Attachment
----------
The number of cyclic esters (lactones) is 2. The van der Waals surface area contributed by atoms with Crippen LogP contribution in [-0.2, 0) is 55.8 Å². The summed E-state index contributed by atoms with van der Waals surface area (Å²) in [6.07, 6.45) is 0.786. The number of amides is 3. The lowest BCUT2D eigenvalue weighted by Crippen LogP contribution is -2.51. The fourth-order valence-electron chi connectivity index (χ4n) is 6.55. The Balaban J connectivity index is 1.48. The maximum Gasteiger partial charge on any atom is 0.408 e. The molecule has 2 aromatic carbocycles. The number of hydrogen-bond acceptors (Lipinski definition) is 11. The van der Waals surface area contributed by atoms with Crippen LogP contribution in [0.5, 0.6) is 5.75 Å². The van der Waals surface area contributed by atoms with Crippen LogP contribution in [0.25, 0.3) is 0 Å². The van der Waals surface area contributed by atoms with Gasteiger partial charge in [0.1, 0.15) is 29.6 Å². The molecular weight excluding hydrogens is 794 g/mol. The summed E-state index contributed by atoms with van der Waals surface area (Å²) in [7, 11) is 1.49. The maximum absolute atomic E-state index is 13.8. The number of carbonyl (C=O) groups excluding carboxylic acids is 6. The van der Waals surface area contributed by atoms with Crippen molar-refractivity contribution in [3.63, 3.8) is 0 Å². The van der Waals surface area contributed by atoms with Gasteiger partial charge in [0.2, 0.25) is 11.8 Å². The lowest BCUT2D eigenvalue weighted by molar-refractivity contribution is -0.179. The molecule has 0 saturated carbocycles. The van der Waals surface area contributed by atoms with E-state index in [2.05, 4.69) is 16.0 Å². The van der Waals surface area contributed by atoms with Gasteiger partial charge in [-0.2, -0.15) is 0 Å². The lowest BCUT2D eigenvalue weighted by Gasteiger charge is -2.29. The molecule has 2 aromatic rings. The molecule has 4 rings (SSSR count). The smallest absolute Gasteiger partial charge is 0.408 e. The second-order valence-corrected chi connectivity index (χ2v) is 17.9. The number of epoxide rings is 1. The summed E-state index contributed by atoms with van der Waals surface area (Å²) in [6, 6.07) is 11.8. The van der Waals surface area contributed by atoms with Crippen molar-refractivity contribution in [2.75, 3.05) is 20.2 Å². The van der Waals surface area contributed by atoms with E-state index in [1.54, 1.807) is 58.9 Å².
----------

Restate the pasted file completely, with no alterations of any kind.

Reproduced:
The number of cyclic esters (lactones) is 2. The van der Waals surface area contributed by atoms with Crippen LogP contribution in [-0.2, 0) is 55.8 Å². The summed E-state index contributed by atoms with van der Waals surface area (Å²) in [6.07, 6.45) is 0.786. The number of amides is 3. The lowest BCUT2D eigenvalue weighted by Crippen LogP contribution is -2.51. The fourth-order valence-electron chi connectivity index (χ4n) is 6.55. The Balaban J connectivity index is 1.48. The maximum Gasteiger partial charge on any atom is 0.408 e. The molecule has 2 aromatic carbocycles. The number of hydrogen-bond acceptors (Lipinski definition) is 11. The van der Waals surface area contributed by atoms with Crippen LogP contribution in [0.5, 0.6) is 5.75 Å². The van der Waals surface area contributed by atoms with Crippen LogP contribution in [0.25, 0.3) is 0 Å². The van der Waals surface area contributed by atoms with Gasteiger partial charge in [0.1, 0.15) is 29.6 Å². The molecular weight excluding hydrogens is 794 g/mol. The summed E-state index contributed by atoms with van der Waals surface area (Å²) in [7, 11) is 1.49. The maximum absolute atomic E-state index is 13.8. The number of carbonyl (C=O) groups excluding carboxylic acids is 6. The van der Waals surface area contributed by atoms with Crippen molar-refractivity contribution in [3.63, 3.8) is 0 Å². The van der Waals surface area contributed by atoms with Gasteiger partial charge in [0.2, 0.25) is 11.8 Å². The lowest BCUT2D eigenvalue weighted by molar-refractivity contribution is -0.179. The molecule has 0 saturated carbocycles. The van der Waals surface area contributed by atoms with E-state index in [2.05, 4.69) is 16.0 Å². The van der Waals surface area contributed by atoms with Gasteiger partial charge in [-0.2, -0.15) is 0 Å². The lowest BCUT2D eigenvalue weighted by Gasteiger charge is -2.29. The molecule has 2 aromatic rings. The molecule has 4 rings (SSSR count). The smallest absolute Gasteiger partial charge is 0.408 e. The second-order valence-corrected chi connectivity index (χ2v) is 17.9. The number of epoxide rings is 1. The summed E-state index contributed by atoms with van der Waals surface area (Å²) in [6, 6.07) is 11.8. The van der Waals surface area contributed by atoms with Crippen molar-refractivity contribution in [2.75, 3.05) is 20.2 Å². The van der Waals surface area contributed by atoms with E-state index in [1.54, 1.807) is 58.9 Å².